Posted on Wednesday, January 6th, 2016 by Peter Sciretta
It was not until my fourth screening of Star Wars: The Force Awakens that I asked myself the following question: when exactly does the Force awaken in the movie? The answer may seem obvious to anyone who has seen the movie, but it’s not really as obvious as you may believe. Join me in an examination of this question.
A “Rey” of Light Shines Through the Darkness
You might think that the Force awakens as Rey discovers her Force abilities late in the story, but Supreme Leader Snoke feels an awakening much earlier in the story.
Remember that Snoke tells Kylo Ren “there’s been an awakening,” before asking “have you felt it?” early in the film. This scene takes place right after Finn and Rey help Han Solo and Chewbacca escape from the two gangs on the freighter.
This line occurs many scenes before the interrogation scene where Rey appears to discover her powers while being probed by Kylo Ren — which is several scenes before Rey uses the Jedi Mind Trick to convince James Bond in a stormtrooper costume to let her escape. It’s also a few scenes before they arrive at Maz Kanata’s castle, where Rey has a vision after touching Luke Skywalker’s lightsaber.
If Not Rey, Who Else?
Aside from Kylo Ren, Rey is the only new character in the film that appears to have Force sensitivity. So when Snoke brings up the awakening to Kylo, you must assume it’s about her, right? But why did we not see it happen? When exactly did this awakening occur?
Snoke’s line in the movie strikes me as weird because it doesn’t appear to match the order of events we are participating with on screen. On one hand, the line could be a remnant of an earlier draft when the Force awakened earlier in the story. But I feel like if you are going to base the entire title of the film on this line, it must be more calculated. Abrams could have easily edited the line into a later scene with Snoke, like the one after the interrogation scene. So let me try to make sense of it as presented in the story, and within the construct of the Star Wars universe.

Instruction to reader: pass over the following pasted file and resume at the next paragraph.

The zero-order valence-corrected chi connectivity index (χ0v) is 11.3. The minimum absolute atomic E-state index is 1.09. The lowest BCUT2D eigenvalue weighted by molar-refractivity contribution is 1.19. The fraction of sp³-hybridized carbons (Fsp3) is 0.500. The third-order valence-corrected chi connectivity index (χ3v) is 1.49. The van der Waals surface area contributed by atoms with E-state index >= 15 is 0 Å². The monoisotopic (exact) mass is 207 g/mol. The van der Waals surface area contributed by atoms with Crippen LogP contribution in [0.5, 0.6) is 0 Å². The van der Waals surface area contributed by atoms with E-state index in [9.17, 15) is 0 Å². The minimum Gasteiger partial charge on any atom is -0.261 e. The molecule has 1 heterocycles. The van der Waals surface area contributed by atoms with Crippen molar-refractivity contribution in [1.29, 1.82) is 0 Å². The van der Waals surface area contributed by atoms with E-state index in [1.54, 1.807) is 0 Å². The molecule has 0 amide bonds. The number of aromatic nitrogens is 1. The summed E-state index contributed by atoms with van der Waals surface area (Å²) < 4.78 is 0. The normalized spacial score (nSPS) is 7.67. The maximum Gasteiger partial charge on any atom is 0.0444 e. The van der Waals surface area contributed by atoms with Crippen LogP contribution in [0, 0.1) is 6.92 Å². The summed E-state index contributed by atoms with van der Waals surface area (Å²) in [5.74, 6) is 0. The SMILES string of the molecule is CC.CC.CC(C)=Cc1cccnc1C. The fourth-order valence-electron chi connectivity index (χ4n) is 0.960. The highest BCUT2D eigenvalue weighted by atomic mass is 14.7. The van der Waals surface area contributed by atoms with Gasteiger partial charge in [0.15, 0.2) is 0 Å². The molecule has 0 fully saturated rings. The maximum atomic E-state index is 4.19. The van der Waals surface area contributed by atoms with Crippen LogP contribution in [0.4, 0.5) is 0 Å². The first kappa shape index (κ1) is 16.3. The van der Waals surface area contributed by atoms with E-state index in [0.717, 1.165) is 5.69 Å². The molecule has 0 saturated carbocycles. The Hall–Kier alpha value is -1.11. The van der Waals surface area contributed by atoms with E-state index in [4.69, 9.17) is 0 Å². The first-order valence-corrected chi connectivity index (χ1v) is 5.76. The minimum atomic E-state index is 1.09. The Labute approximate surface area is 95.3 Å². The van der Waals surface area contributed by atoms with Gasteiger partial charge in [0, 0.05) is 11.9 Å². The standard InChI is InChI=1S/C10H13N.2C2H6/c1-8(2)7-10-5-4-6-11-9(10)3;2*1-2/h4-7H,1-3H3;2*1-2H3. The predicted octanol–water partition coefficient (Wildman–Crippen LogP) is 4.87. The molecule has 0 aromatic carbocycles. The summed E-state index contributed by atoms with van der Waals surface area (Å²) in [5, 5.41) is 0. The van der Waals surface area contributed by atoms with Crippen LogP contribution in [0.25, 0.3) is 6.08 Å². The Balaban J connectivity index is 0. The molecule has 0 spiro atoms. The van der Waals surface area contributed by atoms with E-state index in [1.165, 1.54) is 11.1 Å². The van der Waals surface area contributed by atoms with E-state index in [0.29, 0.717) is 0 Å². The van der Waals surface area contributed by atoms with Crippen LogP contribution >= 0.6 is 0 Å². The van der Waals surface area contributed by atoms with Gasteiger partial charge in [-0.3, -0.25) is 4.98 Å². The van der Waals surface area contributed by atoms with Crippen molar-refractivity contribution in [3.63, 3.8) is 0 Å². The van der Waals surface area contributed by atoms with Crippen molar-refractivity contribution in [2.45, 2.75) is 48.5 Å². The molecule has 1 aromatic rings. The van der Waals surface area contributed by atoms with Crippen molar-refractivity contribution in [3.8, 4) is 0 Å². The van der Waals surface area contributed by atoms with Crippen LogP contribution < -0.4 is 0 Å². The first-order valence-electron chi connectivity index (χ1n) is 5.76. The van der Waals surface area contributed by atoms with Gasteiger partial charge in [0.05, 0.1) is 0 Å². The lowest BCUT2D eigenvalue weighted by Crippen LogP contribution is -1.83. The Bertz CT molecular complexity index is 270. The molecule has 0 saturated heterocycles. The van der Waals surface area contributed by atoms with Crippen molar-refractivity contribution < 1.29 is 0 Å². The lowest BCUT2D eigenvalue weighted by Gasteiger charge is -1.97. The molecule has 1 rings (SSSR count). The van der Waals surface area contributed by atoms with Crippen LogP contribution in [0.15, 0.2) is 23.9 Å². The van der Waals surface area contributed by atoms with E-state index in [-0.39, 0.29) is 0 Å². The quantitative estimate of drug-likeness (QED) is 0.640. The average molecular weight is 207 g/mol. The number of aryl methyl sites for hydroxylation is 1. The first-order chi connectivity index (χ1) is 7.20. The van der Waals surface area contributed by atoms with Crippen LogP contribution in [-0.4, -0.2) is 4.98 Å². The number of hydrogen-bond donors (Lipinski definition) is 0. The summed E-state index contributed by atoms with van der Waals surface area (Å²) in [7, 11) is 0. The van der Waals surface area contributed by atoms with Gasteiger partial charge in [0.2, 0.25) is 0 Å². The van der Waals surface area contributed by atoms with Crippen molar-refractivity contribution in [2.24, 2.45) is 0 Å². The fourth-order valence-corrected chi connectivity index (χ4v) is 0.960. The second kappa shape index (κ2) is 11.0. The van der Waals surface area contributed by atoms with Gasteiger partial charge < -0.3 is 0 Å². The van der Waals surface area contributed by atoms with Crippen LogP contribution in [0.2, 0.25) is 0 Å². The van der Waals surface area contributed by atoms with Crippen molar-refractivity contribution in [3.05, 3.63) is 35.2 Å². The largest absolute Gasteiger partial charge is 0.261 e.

Another possibility is that the Force awakened within Finn when he decided not to participate in the massacre on Jakku. But again, aside from wielding the lightsaber, we see no evidence of Force sensitivity from that character. Could the Force exist within Finn? Its unclear.
In the opening sequence, Kylo Ren looks over to FN-2187 because he senses something but doesn’t take action. Did he feel a change in the Force? Or did Kylo just notice the only First Order Stormtrooper with an easily identifiable mark standing there doing nothing?
In the original script and original edit of the film, a longer version of the scene where Kylo Ren consults Darth Vader’s helmet followed Finn and Poe’s escape from the Star Destroyer. Kylo Ren originally berated himself for having seen that Finn was a traitor on the battlefield and not have done anything about it. But the editors realized Finn’s awakening wasn’t a big enough event to earn Kylo’s disappointment, and they moved it much later in the film.
Playing to the Meta
Lets step away from Snoke’s line of dialogue for a moment and look at the film’s title.
And there is the possibility that the title of the film also serves as a meta reference, just in the way that the marketing for the film seemed to mirror the way Star Wars came back into our lives. The first teaser promised an awakening and hit full force, and the second teaser ended with Han Solo telling Chewie “We’re home,” which lands very differently than it does in the final film. And the third and final theatrical trailer speaks to the myth of Star Wars in our lives. It’s possible that the title “The Force Awakens” is a meta comment on the franchise and myth returning to our lives after many years of being dormant. But the line in the movie definitely feels more story-based.
It has been previously revealed that J.J. Abrams and producer Kathleen Kennedy were among a small group of people to come up with the title, which was taken from a line of dialogue in the script. For a long time the movie was almost going to be titled Star Wars: Shadow of the Empire (which was too close to a title of an expanded universe novel), to reference the new darkness emerging from the remains of the Empire. A dark side-positive title ultimately would’ve fit the franchise’s up-down-up-down pattern more than the final concept, but I think everyone agrees it was for the best.